A look at Iran's nuclear assets:
At the oldest and largest uranium enrichment site, in Natanz, about 260 kilometers (160 miles) southeast of Tehran, an underground hall can hold up to 50,000 centrifuges. Iran says they only are used for energy, science or medicine. But they also could be used to churn out the fissile core of a nuclear warhead.
A second site, Fordo, was built into a mountainside south of Tehran. Iran acknowledged its existence six years ago after the United States shared intelligence about it with allies. The hardened underground bunker is thought to be resistant, if not impervious, to air attack.
Fordo is large enough to hold around 2,000 centrifuges. Some experts say its design hints more at a nuclear weapons-making facility than one for peaceful uranium enrichment.
Before Iran temporarily froze its atomic activities in late 2013 and embarked on the present nuclear negotiations, it was enriching uranium up to 20 percent at Fordo. That is only a technical step from the level used in warheads.
ARAK HEAVY WATER REACTOR
Iran says that the nearly completed reactor, 240 kilometers (145 miles) southwest of Tehran, is meant for making medical isotopes and research. Many other countries say it is poorly designed for that purposes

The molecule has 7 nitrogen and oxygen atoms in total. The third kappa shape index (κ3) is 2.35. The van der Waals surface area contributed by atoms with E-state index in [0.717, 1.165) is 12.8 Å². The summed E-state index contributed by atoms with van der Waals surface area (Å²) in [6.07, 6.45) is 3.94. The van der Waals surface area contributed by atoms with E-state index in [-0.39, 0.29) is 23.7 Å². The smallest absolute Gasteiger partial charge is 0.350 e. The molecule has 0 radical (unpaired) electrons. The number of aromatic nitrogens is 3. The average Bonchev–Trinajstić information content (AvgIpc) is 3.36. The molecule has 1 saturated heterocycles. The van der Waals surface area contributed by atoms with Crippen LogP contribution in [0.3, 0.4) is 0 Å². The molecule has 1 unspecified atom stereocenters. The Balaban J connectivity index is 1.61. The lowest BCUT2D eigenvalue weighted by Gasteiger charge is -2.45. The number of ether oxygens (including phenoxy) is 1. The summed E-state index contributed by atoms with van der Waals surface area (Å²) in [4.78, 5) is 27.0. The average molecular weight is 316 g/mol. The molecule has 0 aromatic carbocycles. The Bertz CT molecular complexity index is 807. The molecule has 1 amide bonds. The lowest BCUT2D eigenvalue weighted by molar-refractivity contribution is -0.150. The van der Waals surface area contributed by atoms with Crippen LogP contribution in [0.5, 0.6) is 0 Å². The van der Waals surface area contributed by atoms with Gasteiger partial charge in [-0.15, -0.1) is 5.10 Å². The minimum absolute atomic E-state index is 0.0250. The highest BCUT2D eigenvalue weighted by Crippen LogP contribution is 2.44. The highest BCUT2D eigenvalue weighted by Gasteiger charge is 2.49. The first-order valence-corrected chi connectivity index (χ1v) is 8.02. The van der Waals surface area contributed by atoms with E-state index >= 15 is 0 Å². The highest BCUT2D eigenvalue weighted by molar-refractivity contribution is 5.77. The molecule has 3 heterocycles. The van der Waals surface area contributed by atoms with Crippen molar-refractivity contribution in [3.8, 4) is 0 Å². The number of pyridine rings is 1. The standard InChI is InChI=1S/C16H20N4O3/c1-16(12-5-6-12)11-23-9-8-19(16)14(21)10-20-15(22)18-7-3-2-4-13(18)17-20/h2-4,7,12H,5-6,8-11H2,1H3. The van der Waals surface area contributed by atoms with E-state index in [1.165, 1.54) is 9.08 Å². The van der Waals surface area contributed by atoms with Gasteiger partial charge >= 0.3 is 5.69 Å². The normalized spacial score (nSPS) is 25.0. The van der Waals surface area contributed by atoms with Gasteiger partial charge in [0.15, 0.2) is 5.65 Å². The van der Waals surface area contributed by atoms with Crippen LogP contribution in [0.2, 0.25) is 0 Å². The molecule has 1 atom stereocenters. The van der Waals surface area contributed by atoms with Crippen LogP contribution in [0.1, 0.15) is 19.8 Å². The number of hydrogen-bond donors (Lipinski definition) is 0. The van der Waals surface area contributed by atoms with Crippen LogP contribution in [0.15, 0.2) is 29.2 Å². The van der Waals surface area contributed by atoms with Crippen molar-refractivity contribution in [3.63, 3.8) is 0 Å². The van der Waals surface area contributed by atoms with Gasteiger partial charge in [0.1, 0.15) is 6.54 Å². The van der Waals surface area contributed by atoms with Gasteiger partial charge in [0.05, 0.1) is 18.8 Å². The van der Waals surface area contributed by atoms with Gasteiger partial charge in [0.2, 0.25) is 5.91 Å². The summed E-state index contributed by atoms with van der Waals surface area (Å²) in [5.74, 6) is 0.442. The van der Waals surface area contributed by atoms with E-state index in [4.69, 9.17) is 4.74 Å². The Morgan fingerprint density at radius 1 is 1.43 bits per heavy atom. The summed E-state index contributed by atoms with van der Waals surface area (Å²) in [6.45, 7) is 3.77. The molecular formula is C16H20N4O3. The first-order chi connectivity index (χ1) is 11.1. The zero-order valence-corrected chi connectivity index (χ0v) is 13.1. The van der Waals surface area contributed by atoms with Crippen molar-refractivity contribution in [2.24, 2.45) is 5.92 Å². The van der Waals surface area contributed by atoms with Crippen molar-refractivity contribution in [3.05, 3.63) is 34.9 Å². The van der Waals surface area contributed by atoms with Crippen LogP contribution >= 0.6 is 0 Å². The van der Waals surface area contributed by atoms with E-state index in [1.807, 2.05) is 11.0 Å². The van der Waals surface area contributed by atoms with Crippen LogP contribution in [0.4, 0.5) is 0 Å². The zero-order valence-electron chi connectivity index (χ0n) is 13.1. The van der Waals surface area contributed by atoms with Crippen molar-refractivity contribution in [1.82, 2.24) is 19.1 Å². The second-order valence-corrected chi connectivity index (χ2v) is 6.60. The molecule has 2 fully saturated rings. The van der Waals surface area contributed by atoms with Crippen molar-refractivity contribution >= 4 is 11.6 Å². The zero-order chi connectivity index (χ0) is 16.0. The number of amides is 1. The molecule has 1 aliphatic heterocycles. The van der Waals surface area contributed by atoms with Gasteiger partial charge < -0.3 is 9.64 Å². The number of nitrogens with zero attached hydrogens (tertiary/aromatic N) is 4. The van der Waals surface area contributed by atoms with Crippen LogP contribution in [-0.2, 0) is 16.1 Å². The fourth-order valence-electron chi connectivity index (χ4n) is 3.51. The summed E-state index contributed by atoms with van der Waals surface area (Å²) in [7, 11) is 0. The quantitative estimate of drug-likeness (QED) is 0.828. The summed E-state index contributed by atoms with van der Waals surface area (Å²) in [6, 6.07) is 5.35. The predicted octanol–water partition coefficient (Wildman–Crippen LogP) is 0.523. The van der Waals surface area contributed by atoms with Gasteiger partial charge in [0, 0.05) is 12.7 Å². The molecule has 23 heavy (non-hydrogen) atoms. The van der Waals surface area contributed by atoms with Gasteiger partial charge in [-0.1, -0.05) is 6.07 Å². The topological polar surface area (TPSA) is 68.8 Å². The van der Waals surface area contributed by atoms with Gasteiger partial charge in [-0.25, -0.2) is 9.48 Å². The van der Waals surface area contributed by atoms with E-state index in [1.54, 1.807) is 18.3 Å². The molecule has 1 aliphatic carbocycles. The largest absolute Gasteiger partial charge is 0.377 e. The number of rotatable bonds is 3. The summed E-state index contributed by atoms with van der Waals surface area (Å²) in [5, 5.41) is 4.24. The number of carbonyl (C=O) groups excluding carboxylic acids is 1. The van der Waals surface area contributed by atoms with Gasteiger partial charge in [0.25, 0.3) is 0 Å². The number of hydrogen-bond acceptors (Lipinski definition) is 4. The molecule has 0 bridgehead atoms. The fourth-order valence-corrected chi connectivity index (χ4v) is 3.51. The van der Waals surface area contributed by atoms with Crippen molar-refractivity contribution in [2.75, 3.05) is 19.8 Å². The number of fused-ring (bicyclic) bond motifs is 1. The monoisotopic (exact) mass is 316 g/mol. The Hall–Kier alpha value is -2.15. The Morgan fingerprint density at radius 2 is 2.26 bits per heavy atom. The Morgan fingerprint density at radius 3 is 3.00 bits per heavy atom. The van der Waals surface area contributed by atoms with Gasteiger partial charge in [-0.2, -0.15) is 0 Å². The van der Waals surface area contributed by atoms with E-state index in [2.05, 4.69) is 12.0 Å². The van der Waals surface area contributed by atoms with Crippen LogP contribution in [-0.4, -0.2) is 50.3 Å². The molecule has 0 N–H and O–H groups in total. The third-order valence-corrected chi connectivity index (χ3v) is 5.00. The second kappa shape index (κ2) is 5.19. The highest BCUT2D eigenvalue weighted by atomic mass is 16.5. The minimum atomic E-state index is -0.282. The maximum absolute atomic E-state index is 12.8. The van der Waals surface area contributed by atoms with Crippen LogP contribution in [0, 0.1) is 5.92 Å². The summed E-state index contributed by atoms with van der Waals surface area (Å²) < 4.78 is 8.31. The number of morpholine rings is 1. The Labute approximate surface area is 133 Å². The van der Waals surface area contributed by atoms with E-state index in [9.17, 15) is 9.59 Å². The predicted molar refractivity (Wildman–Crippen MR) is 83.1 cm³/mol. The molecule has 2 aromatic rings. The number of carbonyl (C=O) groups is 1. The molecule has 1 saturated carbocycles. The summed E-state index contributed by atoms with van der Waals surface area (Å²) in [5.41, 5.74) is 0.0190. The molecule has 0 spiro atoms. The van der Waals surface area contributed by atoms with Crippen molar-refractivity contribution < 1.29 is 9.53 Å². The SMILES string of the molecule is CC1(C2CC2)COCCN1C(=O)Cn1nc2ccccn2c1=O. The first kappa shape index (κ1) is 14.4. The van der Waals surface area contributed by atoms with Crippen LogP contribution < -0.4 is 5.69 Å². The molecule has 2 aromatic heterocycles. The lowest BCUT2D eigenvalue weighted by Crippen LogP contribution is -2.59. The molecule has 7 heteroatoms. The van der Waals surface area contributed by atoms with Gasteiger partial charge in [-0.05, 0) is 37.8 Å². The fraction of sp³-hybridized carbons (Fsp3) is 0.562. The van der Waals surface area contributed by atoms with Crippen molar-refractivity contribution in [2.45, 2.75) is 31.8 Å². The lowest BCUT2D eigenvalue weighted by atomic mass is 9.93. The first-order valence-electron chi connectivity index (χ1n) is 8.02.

If completed as planned, the reactor would produce enough plutonium for several bombs a year. Iran does not currently have any known facilities to process the plutonium for military uses.
Iran has a research reactor in Tehran that mainly produces isotopes for cancer treatment, and Bushehr nuclear power plant, which began full operations in early 2013.
The main uranium mine is at Saghand, in the central Yazd province. Iran operates a smaller mine and processing facility in Gachin, near the port city of Bandar Abbas on the Persian Gulf.
There are plans for a plant at Ardakan, about 500 kilometers (300 miles) southeast of Tehran. It would process uranium ore into yellowcake, the basic feedstock for uranium enrichment.
The Isfahan Uranium Conversion Facility reprocesses yellowcake into a gas, which is fed into centrifuges for enrichment. A separate facility in Isfahan, about 250 kilometers (150 miles) south of Tehran, produces nonenriched fuel for the planned Arak reactor.